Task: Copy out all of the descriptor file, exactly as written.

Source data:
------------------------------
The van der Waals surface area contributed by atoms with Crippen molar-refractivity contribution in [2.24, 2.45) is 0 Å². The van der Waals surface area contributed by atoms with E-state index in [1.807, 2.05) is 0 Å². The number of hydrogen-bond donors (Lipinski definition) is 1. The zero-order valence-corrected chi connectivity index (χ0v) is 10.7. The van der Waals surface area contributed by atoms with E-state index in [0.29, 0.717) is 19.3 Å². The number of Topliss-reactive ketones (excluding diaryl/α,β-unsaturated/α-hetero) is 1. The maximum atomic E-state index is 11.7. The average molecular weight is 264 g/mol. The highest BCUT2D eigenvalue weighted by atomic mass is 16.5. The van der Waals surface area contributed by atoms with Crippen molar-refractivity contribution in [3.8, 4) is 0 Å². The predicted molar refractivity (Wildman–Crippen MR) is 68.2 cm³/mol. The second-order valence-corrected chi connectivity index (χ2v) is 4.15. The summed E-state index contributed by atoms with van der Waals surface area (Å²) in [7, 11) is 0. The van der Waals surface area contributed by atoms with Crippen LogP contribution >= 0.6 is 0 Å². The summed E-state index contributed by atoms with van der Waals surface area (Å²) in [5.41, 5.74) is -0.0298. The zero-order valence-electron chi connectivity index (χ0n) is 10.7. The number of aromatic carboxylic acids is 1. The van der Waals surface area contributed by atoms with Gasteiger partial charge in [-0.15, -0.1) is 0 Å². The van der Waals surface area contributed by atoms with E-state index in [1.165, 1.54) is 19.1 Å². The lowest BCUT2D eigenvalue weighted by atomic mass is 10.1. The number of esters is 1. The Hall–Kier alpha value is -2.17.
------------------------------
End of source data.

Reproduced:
The van der Waals surface area contributed by atoms with Crippen molar-refractivity contribution in [2.24, 2.45) is 0 Å². The van der Waals surface area contributed by atoms with E-state index in [1.807, 2.05) is 0 Å². The number of hydrogen-bond donors (Lipinski definition) is 1. The zero-order valence-corrected chi connectivity index (χ0v) is 10.7. The van der Waals surface area contributed by atoms with E-state index in [0.29, 0.717) is 19.3 Å². The number of Topliss-reactive ketones (excluding diaryl/α,β-unsaturated/α-hetero) is 1. The maximum atomic E-state index is 11.7. The average molecular weight is 264 g/mol. The highest BCUT2D eigenvalue weighted by atomic mass is 16.5. The van der Waals surface area contributed by atoms with Crippen molar-refractivity contribution in [3.8, 4) is 0 Å². The predicted molar refractivity (Wildman–Crippen MR) is 68.2 cm³/mol. The second-order valence-corrected chi connectivity index (χ2v) is 4.15. The summed E-state index contributed by atoms with van der Waals surface area (Å²) in [7, 11) is 0. The van der Waals surface area contributed by atoms with Crippen LogP contribution >= 0.6 is 0 Å². The summed E-state index contributed by atoms with van der Waals surface area (Å²) in [5.41, 5.74) is -0.0298. The zero-order valence-electron chi connectivity index (χ0n) is 10.7. The number of aromatic carboxylic acids is 1. The van der Waals surface area contributed by atoms with Gasteiger partial charge in [-0.15, -0.1) is 0 Å². The van der Waals surface area contributed by atoms with E-state index in [1.165, 1.54) is 19.1 Å². The lowest BCUT2D eigenvalue weighted by atomic mass is 10.1. The number of esters is 1. The Hall–Kier alpha value is -2.17.